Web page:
By Elton Gomes
Messaging service WhatsApp announced on Wednesday that it will be launching an awareness drive through the radio to prevent the spread of fake news. The messaging app said that 30-second messages will air as advertisements on various radio channels in Hindi. As part of the drive, people will be told to verify any news before forwarding them.
This radio drive by WhatsApp will be conducted in association with the All India Radio (AIR) in the states of Bihar, Jharkhand, Madhya Pradesh, Chhattisgarh, Rajasthan, Uttar Pradesh, and Uttarakhand. The message will be initially delivered in Hindi and then in various regional languages. People who receive provocative messages will be asked to report the issue to the authorities, and they will be cautioned against forwarding any such message.
The radio messages urge Indian users to check the forwarded labels on WhatsApp messages so as to determine their source and authenticity. “Through this radio campaign, WhatsApp urges users to be cognizant of the messages they receive and be mindful before forwarding. WhatsApp stands committed in its efforts to address these issues jointly with civil society, stakeholders and the government,” WhatsApp said in a statement, Digit reported.
What has WhatsApp done in the past to tackle fake news?
After noticing a rise in the lynching incidents across India, WhatsApp rolled out several new features in a crackdown on fake news and to prevent the spread of misleading information, videos, and messages.
Labelling forwarded messages
WhatsApp began labelling messages as “forwarded” in an attempt to curb the spread of fake news. The forwarded label works for photos, videos, and text messages, thereby making it easier for users to identify where a message has come from.
More control to group admins
WhatsApp Group Admins now exercise a greater amount of control in terms of who can send messages to a group, change the group photo and description. These features will be important for large groups on the platform. As a group admins, one can make co-admins as well, thereby giving power to a selected few trustworthy individuals.
Suspicious link detection feature
WhatsApp also tested a ‘suspicious link detection’ feature wherein users will be warned of a link that might contain a “combination of characters that is considered unusual”.
WhatsApp rejected the government’s demand to trace the origin of messages
WhatsApp’s Chief Executive Officer Chris Daniels recently met information technology minister Ravi Shankar Prasad. Prasad asked the firm to comply with Indian law and set up a local corporate entity that has a grievance officer. WhatsApp agreed to all demands, except for one.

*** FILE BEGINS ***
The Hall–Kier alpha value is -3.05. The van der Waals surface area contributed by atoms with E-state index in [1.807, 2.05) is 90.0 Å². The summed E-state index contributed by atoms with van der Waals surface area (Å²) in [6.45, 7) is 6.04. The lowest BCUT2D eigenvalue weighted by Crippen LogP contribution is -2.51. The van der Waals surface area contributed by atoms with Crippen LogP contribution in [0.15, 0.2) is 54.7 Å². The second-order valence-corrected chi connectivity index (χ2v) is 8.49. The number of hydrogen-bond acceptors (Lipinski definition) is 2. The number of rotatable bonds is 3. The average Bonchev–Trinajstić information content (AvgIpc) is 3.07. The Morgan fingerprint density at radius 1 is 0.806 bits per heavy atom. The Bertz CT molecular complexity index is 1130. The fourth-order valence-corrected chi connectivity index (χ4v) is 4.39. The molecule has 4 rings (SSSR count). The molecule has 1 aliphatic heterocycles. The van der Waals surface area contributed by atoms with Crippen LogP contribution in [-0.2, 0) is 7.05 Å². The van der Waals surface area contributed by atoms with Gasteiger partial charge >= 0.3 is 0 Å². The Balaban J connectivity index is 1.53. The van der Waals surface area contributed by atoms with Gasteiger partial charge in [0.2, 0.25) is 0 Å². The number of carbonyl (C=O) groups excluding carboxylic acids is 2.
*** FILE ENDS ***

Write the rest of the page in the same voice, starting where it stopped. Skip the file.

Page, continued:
WhatsApp said that it won’t agree to the government’s demand for tracing the origin of fake messages, as such a move would undermine the privacy of users. “People rely on WhatsApp for all kinds of sensitive conversations, including with their doctors, banks and families. Building traceability would undermine end-to-end encryption and the private nature of WhatsApp, creating potential for serious misuse,” the Facebook-owned firm said, the Hindu reported.
What is the government doing to restrict the spread of fake news?
A high-level government panel discussed steps to curb fake news and misinformation. The issue was discussed by a committee of secretaries, which was formed after the spate of deaths due to lynching incidents from WhatsApp messages.
An opinion article in the Hindu noted that the government does not maintain any central data on public lynchings. In the absence of official data or even a substantive anti-lynching law, media reports then become the primary source of a narrative.
The rise of fake news on WhatsApp
Although it is difficult to estimate the exact origin, the first incident is said to be recorded in Assam when two men were lynched after they were alleged of being “child abductors.”
Nilotpal Das, an audio engineer, and Abjijeet Nath, a digital artist, were on their way to the hills in Assam when they stopped on the way to ask for directions. However, residents of Panjuri Kacharigaon suspected Das and Nath to be child abductors and bludgeoned them to death.
In another instance in Maharashtra’s Dhule, five men were beaten to death on suspicion of being part of a kidnapping gang. Rumours spreading via WhatsApp have led to deaths in Bidar, Palamaru, Kannur, and Tamil Nadu.
Elton Gomes is a staff writer at Qrius.
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